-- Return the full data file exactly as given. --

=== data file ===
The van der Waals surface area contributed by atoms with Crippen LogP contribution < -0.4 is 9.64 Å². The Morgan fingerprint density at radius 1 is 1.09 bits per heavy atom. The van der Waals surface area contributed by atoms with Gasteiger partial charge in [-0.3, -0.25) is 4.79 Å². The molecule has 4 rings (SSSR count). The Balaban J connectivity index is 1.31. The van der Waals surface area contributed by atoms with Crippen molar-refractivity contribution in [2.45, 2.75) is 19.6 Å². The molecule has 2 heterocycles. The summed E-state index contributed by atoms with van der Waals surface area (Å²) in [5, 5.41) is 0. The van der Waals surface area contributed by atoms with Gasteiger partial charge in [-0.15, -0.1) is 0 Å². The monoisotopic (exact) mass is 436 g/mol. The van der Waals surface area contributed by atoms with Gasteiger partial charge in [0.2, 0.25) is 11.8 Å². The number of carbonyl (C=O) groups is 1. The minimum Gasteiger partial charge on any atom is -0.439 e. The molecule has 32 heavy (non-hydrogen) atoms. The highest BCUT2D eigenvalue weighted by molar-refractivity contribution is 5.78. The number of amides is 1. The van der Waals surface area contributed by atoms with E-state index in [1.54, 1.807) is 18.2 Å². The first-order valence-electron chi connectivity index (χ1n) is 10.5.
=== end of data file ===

The van der Waals surface area contributed by atoms with Crippen LogP contribution < -0.4 is 9.64 Å². The Morgan fingerprint density at radius 1 is 1.09 bits per heavy atom. The van der Waals surface area contributed by atoms with Gasteiger partial charge in [-0.3, -0.25) is 4.79 Å². The molecule has 4 rings (SSSR count). The Balaban J connectivity index is 1.31. The van der Waals surface area contributed by atoms with Crippen molar-refractivity contribution in [2.45, 2.75) is 19.6 Å². The molecule has 2 heterocycles. The summed E-state index contributed by atoms with van der Waals surface area (Å²) in [5, 5.41) is 0. The van der Waals surface area contributed by atoms with Gasteiger partial charge in [-0.15, -0.1) is 0 Å². The monoisotopic (exact) mass is 436 g/mol. The van der Waals surface area contributed by atoms with Gasteiger partial charge in [0.2, 0.25) is 11.8 Å². The number of carbonyl (C=O) groups is 1. The minimum Gasteiger partial charge on any atom is -0.439 e. The molecule has 32 heavy (non-hydrogen) atoms. The highest BCUT2D eigenvalue weighted by molar-refractivity contribution is 5.78. The number of amides is 1. The van der Waals surface area contributed by atoms with E-state index in [1.54, 1.807) is 18.2 Å². The first-order valence-electron chi connectivity index (χ1n) is 10.5.